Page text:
From the President and CEO
Recovery and Building

by Jeff Tieman
VAHHS President and CEO

As I glanced over this week’s selection of VAHHS Update stories, I was struck by something profound. The first story is a Vermont Business Magazine feature of Southwestern Vermont Medical Center’s innovative effort to increase badly needed high-quality and affordable childcare capacity for their staff and their community. The second story is a WPTZ piece announcing the groundbreaking of an apartment building that will make dozens of new homes available to UVM Medical Center’s potential staff members who say they cannot accept jobs here for lack of available places to live.

Among our hospitals, stories like this are common but not all of them are featured in the news. Hospitals are doing amazing things to tackle challenges in their communities and strengthen the workforce, not because it’s the easy thing to do, but because it’s the right thing to do.

We have a workforce crisis across the state that is straining every sector of the economy. What makes it different for our hospitals is that, unlike other businesses, they cannot simply relocate out of state or adjust hours of operation or computerize core functions. Instead, they have an obligation to be available 24/7/365 in all weather, in all manner of crisis and without fail.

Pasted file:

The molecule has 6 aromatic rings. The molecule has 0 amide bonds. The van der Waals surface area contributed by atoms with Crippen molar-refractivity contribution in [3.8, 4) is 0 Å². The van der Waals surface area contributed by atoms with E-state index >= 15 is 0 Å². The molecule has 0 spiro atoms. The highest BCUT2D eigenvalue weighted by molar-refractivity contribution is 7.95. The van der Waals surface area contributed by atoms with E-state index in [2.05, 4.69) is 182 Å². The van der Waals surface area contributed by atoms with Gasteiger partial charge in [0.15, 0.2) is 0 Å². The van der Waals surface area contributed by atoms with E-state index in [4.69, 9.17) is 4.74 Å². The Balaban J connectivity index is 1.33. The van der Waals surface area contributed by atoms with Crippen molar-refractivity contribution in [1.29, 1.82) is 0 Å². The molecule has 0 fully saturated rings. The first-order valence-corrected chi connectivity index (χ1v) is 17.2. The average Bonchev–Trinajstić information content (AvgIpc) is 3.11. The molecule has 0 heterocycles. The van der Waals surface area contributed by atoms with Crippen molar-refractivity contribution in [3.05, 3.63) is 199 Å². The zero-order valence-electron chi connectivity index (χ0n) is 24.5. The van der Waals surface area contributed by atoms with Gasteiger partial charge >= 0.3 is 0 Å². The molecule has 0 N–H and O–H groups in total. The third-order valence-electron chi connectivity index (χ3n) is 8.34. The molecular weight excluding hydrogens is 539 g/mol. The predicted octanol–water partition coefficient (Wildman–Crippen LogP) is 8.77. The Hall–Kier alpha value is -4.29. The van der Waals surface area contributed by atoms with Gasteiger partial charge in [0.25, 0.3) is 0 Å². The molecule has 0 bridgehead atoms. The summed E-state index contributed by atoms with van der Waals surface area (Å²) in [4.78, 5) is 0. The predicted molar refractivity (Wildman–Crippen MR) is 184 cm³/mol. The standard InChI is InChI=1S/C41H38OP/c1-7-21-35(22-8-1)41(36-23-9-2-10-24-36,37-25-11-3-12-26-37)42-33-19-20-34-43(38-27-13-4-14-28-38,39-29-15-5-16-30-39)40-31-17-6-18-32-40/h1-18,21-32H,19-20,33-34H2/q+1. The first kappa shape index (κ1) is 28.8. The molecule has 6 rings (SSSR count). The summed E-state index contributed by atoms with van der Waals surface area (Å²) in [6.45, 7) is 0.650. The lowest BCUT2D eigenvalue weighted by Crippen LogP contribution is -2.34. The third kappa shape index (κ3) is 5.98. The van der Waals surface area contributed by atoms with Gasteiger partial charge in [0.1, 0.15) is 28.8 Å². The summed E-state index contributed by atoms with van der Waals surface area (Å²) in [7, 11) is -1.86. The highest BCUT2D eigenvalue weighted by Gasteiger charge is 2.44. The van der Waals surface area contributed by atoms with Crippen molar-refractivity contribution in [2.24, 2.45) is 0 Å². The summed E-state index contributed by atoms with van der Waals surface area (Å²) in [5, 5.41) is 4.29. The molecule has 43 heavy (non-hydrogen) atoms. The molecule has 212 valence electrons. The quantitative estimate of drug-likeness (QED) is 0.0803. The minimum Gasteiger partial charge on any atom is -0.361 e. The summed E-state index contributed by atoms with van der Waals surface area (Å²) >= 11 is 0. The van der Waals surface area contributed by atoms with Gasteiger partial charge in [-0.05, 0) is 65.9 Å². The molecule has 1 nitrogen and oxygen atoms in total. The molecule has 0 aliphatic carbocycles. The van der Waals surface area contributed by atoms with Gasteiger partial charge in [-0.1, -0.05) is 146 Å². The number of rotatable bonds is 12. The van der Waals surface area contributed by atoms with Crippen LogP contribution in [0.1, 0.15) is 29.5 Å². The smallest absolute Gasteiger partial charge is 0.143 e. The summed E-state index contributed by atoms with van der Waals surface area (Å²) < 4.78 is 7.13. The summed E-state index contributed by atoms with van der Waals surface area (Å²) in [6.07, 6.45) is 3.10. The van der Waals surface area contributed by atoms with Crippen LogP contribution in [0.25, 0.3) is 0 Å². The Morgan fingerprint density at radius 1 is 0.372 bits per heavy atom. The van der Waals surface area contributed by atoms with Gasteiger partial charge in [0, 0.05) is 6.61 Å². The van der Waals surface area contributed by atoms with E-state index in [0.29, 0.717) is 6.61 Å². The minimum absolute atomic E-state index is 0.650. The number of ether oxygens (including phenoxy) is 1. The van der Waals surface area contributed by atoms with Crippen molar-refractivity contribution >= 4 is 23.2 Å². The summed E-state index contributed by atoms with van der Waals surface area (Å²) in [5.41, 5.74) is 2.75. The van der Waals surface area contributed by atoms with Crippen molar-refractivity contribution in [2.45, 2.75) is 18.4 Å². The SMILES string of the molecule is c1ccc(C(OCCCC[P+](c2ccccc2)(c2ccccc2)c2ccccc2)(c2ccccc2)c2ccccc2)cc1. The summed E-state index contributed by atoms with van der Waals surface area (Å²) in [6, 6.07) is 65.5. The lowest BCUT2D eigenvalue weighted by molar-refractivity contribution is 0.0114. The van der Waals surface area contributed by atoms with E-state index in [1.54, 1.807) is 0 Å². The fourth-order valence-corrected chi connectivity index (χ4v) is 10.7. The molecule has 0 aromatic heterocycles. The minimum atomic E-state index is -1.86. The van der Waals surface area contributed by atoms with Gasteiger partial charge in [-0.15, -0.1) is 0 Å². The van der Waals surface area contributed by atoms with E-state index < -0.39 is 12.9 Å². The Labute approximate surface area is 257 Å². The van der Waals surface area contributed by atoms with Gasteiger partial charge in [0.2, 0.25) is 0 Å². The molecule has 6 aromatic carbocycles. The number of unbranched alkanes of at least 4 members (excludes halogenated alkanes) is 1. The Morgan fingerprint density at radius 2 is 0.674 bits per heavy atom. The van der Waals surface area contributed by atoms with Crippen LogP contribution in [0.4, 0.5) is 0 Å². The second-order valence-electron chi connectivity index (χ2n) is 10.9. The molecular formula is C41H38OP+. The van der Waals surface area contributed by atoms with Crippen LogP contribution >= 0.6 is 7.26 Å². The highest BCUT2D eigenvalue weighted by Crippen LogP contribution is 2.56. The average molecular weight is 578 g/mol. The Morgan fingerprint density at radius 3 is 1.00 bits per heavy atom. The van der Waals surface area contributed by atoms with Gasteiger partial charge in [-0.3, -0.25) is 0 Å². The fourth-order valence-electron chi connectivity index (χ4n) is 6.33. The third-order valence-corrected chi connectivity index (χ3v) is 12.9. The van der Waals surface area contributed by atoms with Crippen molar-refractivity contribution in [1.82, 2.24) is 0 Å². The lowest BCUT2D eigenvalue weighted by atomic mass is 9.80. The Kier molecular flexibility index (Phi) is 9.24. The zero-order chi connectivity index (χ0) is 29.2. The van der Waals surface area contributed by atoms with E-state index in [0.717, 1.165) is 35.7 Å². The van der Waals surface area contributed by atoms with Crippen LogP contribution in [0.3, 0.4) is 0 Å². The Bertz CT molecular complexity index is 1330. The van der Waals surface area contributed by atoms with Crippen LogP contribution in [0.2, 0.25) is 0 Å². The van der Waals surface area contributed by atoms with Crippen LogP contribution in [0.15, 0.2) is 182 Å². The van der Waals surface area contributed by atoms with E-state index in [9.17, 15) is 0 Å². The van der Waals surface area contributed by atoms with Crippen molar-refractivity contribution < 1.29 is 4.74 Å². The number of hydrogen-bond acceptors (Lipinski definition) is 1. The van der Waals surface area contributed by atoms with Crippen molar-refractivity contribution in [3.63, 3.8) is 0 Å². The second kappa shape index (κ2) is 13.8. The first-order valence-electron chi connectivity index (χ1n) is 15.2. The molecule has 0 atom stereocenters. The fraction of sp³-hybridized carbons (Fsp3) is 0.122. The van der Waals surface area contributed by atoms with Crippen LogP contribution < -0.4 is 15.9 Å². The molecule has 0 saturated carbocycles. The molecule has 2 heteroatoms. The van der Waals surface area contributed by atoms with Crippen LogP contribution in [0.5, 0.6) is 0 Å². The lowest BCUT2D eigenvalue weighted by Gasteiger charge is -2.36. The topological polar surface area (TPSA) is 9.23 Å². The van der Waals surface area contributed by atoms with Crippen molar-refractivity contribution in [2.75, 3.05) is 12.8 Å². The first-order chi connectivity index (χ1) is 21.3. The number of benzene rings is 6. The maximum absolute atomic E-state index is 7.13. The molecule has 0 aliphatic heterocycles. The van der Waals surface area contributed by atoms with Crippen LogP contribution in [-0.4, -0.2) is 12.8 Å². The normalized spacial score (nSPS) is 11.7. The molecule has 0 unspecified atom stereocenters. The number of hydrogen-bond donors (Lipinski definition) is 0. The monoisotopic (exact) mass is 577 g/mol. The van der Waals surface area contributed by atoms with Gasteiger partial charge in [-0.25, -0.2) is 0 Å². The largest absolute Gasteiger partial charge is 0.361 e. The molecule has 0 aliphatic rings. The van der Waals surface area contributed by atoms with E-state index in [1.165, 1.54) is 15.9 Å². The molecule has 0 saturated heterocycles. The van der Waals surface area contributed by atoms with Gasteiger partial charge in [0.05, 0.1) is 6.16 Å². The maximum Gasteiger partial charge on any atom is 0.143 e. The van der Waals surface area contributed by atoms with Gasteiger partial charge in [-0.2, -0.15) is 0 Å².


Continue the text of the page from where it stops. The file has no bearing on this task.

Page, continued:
Some of our hospitals are particularly stressed right now as they begin to emerge from the pandemic and address the next set of challenges and opportunities. So they are sharpening their pencils, seeking creative solutions and leaning in to continued efforts to address community challenges. They do this because we are an entirely non-profit system designed and built to serve our patients and lift up our communities.

When criticism is directed at our hospitals, I hope some context can be considered: How are hospitals contributing to address childcare, housing, workforce, access and economic crises we face? How are hospitals working to prevent violence in their facilities and protect their patients and staff alike? How are hospitals learning from the pandemic and bringing those lessons forward to be even smarter and to offer even greater quality? How are hospitals working to move to value and preventive care?